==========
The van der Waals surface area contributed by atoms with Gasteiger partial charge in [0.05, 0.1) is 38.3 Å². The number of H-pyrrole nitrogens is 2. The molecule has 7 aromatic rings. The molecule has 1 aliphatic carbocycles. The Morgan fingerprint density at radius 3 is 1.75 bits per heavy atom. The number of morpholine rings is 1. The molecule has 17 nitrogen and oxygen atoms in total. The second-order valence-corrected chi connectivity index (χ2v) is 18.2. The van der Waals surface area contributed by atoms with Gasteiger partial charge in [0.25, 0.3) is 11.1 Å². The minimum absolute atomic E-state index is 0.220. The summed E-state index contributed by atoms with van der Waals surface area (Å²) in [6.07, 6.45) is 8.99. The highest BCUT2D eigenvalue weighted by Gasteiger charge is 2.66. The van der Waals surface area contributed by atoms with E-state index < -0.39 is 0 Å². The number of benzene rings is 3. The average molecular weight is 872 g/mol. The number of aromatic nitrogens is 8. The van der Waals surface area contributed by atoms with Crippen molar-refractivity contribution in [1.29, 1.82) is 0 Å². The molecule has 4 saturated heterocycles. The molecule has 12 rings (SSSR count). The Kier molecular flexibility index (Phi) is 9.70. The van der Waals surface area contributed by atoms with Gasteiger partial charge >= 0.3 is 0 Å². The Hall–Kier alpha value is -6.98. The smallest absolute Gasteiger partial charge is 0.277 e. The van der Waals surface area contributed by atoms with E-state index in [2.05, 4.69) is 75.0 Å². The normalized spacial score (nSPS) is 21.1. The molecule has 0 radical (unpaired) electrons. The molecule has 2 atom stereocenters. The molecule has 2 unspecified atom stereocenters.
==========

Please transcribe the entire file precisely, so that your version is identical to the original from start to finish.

The van der Waals surface area contributed by atoms with Gasteiger partial charge in [0.05, 0.1) is 38.3 Å². The number of H-pyrrole nitrogens is 2. The molecule has 7 aromatic rings. The molecule has 1 aliphatic carbocycles. The Morgan fingerprint density at radius 3 is 1.75 bits per heavy atom. The number of morpholine rings is 1. The molecule has 17 nitrogen and oxygen atoms in total. The second-order valence-corrected chi connectivity index (χ2v) is 18.2. The van der Waals surface area contributed by atoms with Gasteiger partial charge in [0.25, 0.3) is 11.1 Å². The minimum absolute atomic E-state index is 0.220. The summed E-state index contributed by atoms with van der Waals surface area (Å²) in [6.07, 6.45) is 8.99. The highest BCUT2D eigenvalue weighted by Gasteiger charge is 2.66. The van der Waals surface area contributed by atoms with E-state index < -0.39 is 0 Å². The number of benzene rings is 3. The average molecular weight is 872 g/mol. The number of aromatic nitrogens is 8. The van der Waals surface area contributed by atoms with Crippen molar-refractivity contribution in [1.29, 1.82) is 0 Å². The molecule has 4 saturated heterocycles. The molecule has 12 rings (SSSR count). The Kier molecular flexibility index (Phi) is 9.70. The van der Waals surface area contributed by atoms with Gasteiger partial charge >= 0.3 is 0 Å². The Hall–Kier alpha value is -6.98. The smallest absolute Gasteiger partial charge is 0.277 e. The van der Waals surface area contributed by atoms with E-state index in [2.05, 4.69) is 75.0 Å². The normalized spacial score (nSPS) is 21.1. The molecule has 0 radical (unpaired) electrons. The molecule has 2 atom stereocenters. The molecule has 2 unspecified atom stereocenters.